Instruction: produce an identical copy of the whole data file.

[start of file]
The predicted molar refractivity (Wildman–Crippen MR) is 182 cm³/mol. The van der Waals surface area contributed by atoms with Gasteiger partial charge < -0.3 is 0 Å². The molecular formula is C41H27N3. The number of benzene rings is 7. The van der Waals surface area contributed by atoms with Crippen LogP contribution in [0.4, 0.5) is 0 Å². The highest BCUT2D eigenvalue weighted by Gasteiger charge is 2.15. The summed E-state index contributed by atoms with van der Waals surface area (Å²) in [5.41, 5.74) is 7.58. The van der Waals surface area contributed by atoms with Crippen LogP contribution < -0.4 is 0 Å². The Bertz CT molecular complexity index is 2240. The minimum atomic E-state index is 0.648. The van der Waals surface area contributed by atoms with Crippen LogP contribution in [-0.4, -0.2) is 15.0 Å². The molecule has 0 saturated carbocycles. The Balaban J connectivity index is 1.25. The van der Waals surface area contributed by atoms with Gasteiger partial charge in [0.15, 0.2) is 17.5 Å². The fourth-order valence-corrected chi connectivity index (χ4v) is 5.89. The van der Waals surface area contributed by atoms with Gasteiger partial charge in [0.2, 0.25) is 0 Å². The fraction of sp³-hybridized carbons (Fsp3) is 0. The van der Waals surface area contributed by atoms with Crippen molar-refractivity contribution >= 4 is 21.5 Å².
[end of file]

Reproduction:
The predicted molar refractivity (Wildman–Crippen MR) is 182 cm³/mol. The van der Waals surface area contributed by atoms with Gasteiger partial charge < -0.3 is 0 Å². The molecular formula is C41H27N3. The number of benzene rings is 7. The van der Waals surface area contributed by atoms with Crippen LogP contribution in [0.4, 0.5) is 0 Å². The highest BCUT2D eigenvalue weighted by Gasteiger charge is 2.15. The summed E-state index contributed by atoms with van der Waals surface area (Å²) in [5.41, 5.74) is 7.58. The van der Waals surface area contributed by atoms with Crippen LogP contribution < -0.4 is 0 Å². The Bertz CT molecular complexity index is 2240. The minimum atomic E-state index is 0.648. The van der Waals surface area contributed by atoms with Crippen LogP contribution in [-0.4, -0.2) is 15.0 Å². The molecule has 0 saturated carbocycles. The Balaban J connectivity index is 1.25. The van der Waals surface area contributed by atoms with Gasteiger partial charge in [0.15, 0.2) is 17.5 Å². The fourth-order valence-corrected chi connectivity index (χ4v) is 5.89. The van der Waals surface area contributed by atoms with Gasteiger partial charge in [0.2, 0.25) is 0 Å². The fraction of sp³-hybridized carbons (Fsp3) is 0. The van der Waals surface area contributed by atoms with Crippen molar-refractivity contribution >= 4 is 21.5 Å².